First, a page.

“I don’t remember where I was, when I first was lifted up.” Jane Siberry
I was in grade nine, in my friend Steve’s basement. His parents had the best stereo of any of our parents, and we always seemed to gather there. One time over the Christmas holidays, Steve had me sit up next to the speakers and he put on this song. It started out quietly enough, with soft, rolling piano, and a sweet soprano voice singing about “Winter-time on the frozen river”. It wasn’t until she got to the line “You skate as fast as you can ’til you hit the snowbank…” that I actually recoiled on the floor away from the speakers. He had the bass turned way up and on the word “skate” these drums kick in out of nowhere really unexpectedly. It’s at that point when the song really takes off, and I really hadn’t heard anything quite like it before. The drumming was all uneven and irregular, improvisational even, and I couldn’t make any sense it, but then when it got the chorus of, “Don’t……. Let……… Those Sunday afterno-oo-oo-ons……getawaygetawaygetawaygetawaygetawaygetawaygetawaygetaway, break away, break away, break away”, I was hooked. I had to find out more about this song, this person.
It was Jane Siberry, and I had found my first real musical crush. (Okay, maybe not my FIRST musical crush. That honour probably still goes to Cyndi Lauper, but you know what I mean). My first ADULT musical crush, if you could even consider a dumb kid from the suburbs anything close to resembling anything adult, that is.
Truth is, I think Steve wanted to play that song because it had the “eff word” in it later on. He was always finding songs that had swears and he got some kind of weird pleasure from playing them for others. I remember Bruce Cockburn’s Rocket Launcher calls some one a “sonofabitch” towards the end, and Steve couldn’t get enough of playing that one for me too. You can tell this was a simpler time before N.W.A. and other such groups. (We didn’t discover those until high school). I don’t think albums were even given “explicit lyrics” warnings then, either.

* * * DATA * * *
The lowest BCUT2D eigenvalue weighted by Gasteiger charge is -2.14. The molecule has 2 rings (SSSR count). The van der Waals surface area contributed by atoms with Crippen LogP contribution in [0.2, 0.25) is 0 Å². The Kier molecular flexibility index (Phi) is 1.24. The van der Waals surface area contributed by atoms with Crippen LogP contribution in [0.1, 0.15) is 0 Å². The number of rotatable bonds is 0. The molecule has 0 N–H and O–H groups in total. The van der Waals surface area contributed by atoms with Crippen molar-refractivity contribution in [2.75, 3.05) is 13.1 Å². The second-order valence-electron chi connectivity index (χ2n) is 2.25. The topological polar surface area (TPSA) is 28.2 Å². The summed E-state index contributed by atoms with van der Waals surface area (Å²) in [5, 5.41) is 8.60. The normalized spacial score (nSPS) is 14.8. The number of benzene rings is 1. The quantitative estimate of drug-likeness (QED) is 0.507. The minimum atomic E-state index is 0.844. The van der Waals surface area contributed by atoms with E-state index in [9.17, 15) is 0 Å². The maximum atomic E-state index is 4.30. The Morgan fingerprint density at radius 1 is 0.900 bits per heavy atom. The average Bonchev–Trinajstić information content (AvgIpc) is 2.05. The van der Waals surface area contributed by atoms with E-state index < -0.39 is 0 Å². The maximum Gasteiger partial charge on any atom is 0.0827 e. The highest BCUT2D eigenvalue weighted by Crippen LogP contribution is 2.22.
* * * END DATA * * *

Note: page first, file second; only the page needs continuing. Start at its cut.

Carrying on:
I wanted to hear more of this album to see if it was just the one song, or if I had really stumbled onto something. I am happy to report that starting right from the first track, I knew I found a singer that got better and better after every listen. The album was called Bound by the Beauty and the title track really is a powerful thesis statement about the beauty and power of nature in comparison to our short fragile human timelines. Certainly ideas that were beyond this 14 year old’s radar at the time.
Then, Something About Trains, and if you know anything about me at all, you’d know that if you referenced trains, you were already preaching to the choir.
“Most of the time when I’m walkin’ the line I’m looking at the ground, but every time I hear that whistle blowin’, and every time I hear that old black crow…every time I hear that whistle blowin’ I find myself shiverin’ in my soul”.
And then you get Hockey, the first song of hers I ever heard.
Next up was a playful little number that actually got a lot of video play on Muchmusic, Everything Reminds Me Of My Dog. There’s not much to this one, except that it’s rather cute and shows that JS can be fun and quirky as well as deep thinking and esoteric.